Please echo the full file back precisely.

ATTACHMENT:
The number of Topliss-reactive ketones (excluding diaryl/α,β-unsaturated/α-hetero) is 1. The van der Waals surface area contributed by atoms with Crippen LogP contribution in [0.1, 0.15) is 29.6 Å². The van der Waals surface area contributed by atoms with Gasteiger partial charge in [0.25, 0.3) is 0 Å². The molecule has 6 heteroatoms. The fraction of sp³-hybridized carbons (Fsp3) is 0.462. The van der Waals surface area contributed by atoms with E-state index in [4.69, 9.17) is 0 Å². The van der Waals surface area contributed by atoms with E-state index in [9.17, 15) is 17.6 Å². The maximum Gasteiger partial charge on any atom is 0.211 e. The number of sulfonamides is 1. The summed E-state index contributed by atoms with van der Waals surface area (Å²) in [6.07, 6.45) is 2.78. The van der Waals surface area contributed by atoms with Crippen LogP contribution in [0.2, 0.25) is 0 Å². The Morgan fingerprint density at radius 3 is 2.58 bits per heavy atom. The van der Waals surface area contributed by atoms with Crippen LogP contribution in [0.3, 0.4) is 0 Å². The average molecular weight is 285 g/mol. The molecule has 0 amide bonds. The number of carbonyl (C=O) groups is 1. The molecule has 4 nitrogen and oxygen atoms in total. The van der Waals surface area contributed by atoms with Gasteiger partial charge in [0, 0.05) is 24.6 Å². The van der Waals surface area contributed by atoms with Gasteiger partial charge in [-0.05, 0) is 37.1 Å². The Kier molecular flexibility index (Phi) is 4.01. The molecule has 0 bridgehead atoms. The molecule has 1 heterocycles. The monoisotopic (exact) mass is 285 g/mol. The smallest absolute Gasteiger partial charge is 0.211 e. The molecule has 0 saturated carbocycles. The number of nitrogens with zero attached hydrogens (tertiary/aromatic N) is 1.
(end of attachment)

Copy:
The number of Topliss-reactive ketones (excluding diaryl/α,β-unsaturated/α-hetero) is 1. The van der Waals surface area contributed by atoms with Crippen LogP contribution in [0.1, 0.15) is 29.6 Å². The van der Waals surface area contributed by atoms with Gasteiger partial charge in [0.25, 0.3) is 0 Å². The molecule has 6 heteroatoms. The fraction of sp³-hybridized carbons (Fsp3) is 0.462. The van der Waals surface area contributed by atoms with E-state index in [4.69, 9.17) is 0 Å². The van der Waals surface area contributed by atoms with E-state index in [9.17, 15) is 17.6 Å². The maximum Gasteiger partial charge on any atom is 0.211 e. The number of sulfonamides is 1. The summed E-state index contributed by atoms with van der Waals surface area (Å²) in [6.07, 6.45) is 2.78. The van der Waals surface area contributed by atoms with Crippen LogP contribution in [0.2, 0.25) is 0 Å². The Morgan fingerprint density at radius 3 is 2.58 bits per heavy atom. The van der Waals surface area contributed by atoms with Crippen LogP contribution in [0.3, 0.4) is 0 Å². The average molecular weight is 285 g/mol. The molecule has 0 amide bonds. The number of carbonyl (C=O) groups is 1. The molecule has 4 nitrogen and oxygen atoms in total. The van der Waals surface area contributed by atoms with Gasteiger partial charge in [0, 0.05) is 24.6 Å². The van der Waals surface area contributed by atoms with Gasteiger partial charge in [-0.05, 0) is 37.1 Å². The Kier molecular flexibility index (Phi) is 4.01. The molecule has 0 bridgehead atoms. The molecule has 1 heterocycles. The monoisotopic (exact) mass is 285 g/mol. The smallest absolute Gasteiger partial charge is 0.211 e. The molecule has 0 saturated carbocycles. The number of nitrogens with zero attached hydrogens (tertiary/aromatic N) is 1.